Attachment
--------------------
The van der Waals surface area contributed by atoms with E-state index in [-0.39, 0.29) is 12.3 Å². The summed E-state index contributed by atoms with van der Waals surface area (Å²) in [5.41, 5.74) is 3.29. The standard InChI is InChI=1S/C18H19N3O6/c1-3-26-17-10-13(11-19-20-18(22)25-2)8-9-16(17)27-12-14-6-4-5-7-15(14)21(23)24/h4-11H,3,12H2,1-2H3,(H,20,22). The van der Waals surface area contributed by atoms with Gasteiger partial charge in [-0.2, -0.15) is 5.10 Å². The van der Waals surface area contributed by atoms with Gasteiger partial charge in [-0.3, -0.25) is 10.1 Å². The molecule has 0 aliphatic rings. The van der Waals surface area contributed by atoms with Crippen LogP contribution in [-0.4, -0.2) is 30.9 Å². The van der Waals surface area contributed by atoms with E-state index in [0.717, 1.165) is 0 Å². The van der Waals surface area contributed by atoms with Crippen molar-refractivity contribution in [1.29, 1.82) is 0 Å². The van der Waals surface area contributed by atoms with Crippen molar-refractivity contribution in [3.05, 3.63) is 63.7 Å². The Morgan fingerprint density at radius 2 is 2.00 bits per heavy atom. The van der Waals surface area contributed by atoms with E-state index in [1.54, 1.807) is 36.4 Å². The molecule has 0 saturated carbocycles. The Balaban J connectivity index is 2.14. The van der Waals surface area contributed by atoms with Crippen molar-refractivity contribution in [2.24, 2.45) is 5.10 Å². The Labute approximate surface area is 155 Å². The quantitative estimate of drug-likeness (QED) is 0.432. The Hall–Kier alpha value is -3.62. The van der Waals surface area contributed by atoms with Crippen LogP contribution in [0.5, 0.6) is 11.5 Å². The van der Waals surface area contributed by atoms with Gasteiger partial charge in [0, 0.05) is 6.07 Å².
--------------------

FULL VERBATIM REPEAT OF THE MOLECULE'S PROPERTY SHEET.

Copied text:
The van der Waals surface area contributed by atoms with E-state index in [-0.39, 0.29) is 12.3 Å². The summed E-state index contributed by atoms with van der Waals surface area (Å²) in [5.41, 5.74) is 3.29. The standard InChI is InChI=1S/C18H19N3O6/c1-3-26-17-10-13(11-19-20-18(22)25-2)8-9-16(17)27-12-14-6-4-5-7-15(14)21(23)24/h4-11H,3,12H2,1-2H3,(H,20,22). The van der Waals surface area contributed by atoms with Gasteiger partial charge in [-0.2, -0.15) is 5.10 Å². The van der Waals surface area contributed by atoms with Gasteiger partial charge in [-0.3, -0.25) is 10.1 Å². The molecule has 0 aliphatic rings. The van der Waals surface area contributed by atoms with Crippen LogP contribution in [-0.4, -0.2) is 30.9 Å². The van der Waals surface area contributed by atoms with E-state index in [0.717, 1.165) is 0 Å². The van der Waals surface area contributed by atoms with Crippen molar-refractivity contribution in [1.29, 1.82) is 0 Å². The van der Waals surface area contributed by atoms with Crippen molar-refractivity contribution in [3.05, 3.63) is 63.7 Å². The Morgan fingerprint density at radius 2 is 2.00 bits per heavy atom. The van der Waals surface area contributed by atoms with E-state index in [1.54, 1.807) is 36.4 Å². The molecule has 0 saturated carbocycles. The Balaban J connectivity index is 2.14. The van der Waals surface area contributed by atoms with Crippen molar-refractivity contribution in [2.24, 2.45) is 5.10 Å². The Labute approximate surface area is 155 Å². The quantitative estimate of drug-likeness (QED) is 0.432. The Hall–Kier alpha value is -3.62. The van der Waals surface area contributed by atoms with Crippen LogP contribution in [0.5, 0.6) is 11.5 Å². The van der Waals surface area contributed by atoms with Gasteiger partial charge in [0, 0.05) is 6.07 Å².